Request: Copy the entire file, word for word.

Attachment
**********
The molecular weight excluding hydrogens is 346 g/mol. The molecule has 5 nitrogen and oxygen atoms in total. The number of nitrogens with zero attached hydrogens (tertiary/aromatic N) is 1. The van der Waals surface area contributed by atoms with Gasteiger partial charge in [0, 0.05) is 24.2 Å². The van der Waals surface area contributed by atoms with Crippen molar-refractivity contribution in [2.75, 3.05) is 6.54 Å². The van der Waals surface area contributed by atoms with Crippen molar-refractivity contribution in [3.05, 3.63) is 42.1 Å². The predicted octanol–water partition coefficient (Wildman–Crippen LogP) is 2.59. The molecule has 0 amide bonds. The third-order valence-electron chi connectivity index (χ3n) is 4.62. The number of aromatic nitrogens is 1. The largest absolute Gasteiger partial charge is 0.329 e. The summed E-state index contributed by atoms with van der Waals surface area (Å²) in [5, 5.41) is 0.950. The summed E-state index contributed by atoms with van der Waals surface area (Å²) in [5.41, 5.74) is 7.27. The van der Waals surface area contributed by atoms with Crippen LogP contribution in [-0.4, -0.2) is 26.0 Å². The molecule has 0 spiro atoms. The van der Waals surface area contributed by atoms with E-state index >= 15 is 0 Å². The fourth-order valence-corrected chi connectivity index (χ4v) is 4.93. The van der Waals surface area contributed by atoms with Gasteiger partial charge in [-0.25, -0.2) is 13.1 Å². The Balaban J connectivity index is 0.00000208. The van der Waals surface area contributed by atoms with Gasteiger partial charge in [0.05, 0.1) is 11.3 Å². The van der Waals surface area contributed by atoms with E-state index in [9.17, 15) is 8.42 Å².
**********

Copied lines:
The molecular weight excluding hydrogens is 346 g/mol. The molecule has 5 nitrogen and oxygen atoms in total. The number of nitrogens with zero attached hydrogens (tertiary/aromatic N) is 1. The van der Waals surface area contributed by atoms with Gasteiger partial charge in [0, 0.05) is 24.2 Å². The van der Waals surface area contributed by atoms with Crippen molar-refractivity contribution in [2.75, 3.05) is 6.54 Å². The van der Waals surface area contributed by atoms with Crippen molar-refractivity contribution in [3.05, 3.63) is 42.1 Å². The predicted octanol–water partition coefficient (Wildman–Crippen LogP) is 2.59. The molecule has 0 amide bonds. The third-order valence-electron chi connectivity index (χ3n) is 4.62. The number of aromatic nitrogens is 1. The largest absolute Gasteiger partial charge is 0.329 e. The summed E-state index contributed by atoms with van der Waals surface area (Å²) in [5, 5.41) is 0.950. The summed E-state index contributed by atoms with van der Waals surface area (Å²) in [5.41, 5.74) is 7.27. The van der Waals surface area contributed by atoms with Crippen LogP contribution in [-0.4, -0.2) is 26.0 Å². The molecule has 0 spiro atoms. The van der Waals surface area contributed by atoms with E-state index >= 15 is 0 Å². The fourth-order valence-corrected chi connectivity index (χ4v) is 4.93. The van der Waals surface area contributed by atoms with Gasteiger partial charge in [-0.25, -0.2) is 13.1 Å². The Balaban J connectivity index is 0.00000208. The van der Waals surface area contributed by atoms with Gasteiger partial charge in [0.05, 0.1) is 11.3 Å². The van der Waals surface area contributed by atoms with E-state index in [9.17, 15) is 8.42 Å².